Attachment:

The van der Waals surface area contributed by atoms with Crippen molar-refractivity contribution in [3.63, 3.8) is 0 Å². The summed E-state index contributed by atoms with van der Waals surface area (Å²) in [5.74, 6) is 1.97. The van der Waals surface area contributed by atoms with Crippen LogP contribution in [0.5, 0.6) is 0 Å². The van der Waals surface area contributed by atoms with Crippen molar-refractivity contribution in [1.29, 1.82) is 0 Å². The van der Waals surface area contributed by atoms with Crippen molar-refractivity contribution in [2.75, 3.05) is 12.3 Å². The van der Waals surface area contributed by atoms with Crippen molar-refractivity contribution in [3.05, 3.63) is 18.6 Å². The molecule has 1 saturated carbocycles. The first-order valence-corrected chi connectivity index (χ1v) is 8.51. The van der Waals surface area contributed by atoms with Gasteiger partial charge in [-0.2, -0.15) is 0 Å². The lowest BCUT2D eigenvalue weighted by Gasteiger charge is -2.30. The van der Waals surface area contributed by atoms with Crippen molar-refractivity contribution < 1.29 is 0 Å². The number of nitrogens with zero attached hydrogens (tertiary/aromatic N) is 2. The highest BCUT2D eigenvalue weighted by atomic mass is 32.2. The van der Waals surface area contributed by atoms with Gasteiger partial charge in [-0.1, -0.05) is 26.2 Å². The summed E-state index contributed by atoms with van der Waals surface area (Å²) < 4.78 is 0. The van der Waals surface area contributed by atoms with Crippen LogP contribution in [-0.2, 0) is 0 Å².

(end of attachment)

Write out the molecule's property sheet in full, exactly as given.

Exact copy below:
The van der Waals surface area contributed by atoms with Crippen molar-refractivity contribution in [3.63, 3.8) is 0 Å². The summed E-state index contributed by atoms with van der Waals surface area (Å²) in [5.74, 6) is 1.97. The van der Waals surface area contributed by atoms with Crippen LogP contribution in [0.5, 0.6) is 0 Å². The van der Waals surface area contributed by atoms with Crippen molar-refractivity contribution in [1.29, 1.82) is 0 Å². The van der Waals surface area contributed by atoms with Crippen molar-refractivity contribution in [2.75, 3.05) is 12.3 Å². The van der Waals surface area contributed by atoms with Crippen molar-refractivity contribution in [3.05, 3.63) is 18.6 Å². The molecule has 1 saturated carbocycles. The first-order valence-corrected chi connectivity index (χ1v) is 8.51. The van der Waals surface area contributed by atoms with Gasteiger partial charge in [-0.2, -0.15) is 0 Å². The lowest BCUT2D eigenvalue weighted by Gasteiger charge is -2.30. The van der Waals surface area contributed by atoms with Crippen molar-refractivity contribution < 1.29 is 0 Å². The number of nitrogens with zero attached hydrogens (tertiary/aromatic N) is 2. The highest BCUT2D eigenvalue weighted by atomic mass is 32.2. The van der Waals surface area contributed by atoms with Gasteiger partial charge in [-0.1, -0.05) is 26.2 Å². The summed E-state index contributed by atoms with van der Waals surface area (Å²) < 4.78 is 0. The van der Waals surface area contributed by atoms with Crippen LogP contribution in [-0.2, 0) is 0 Å².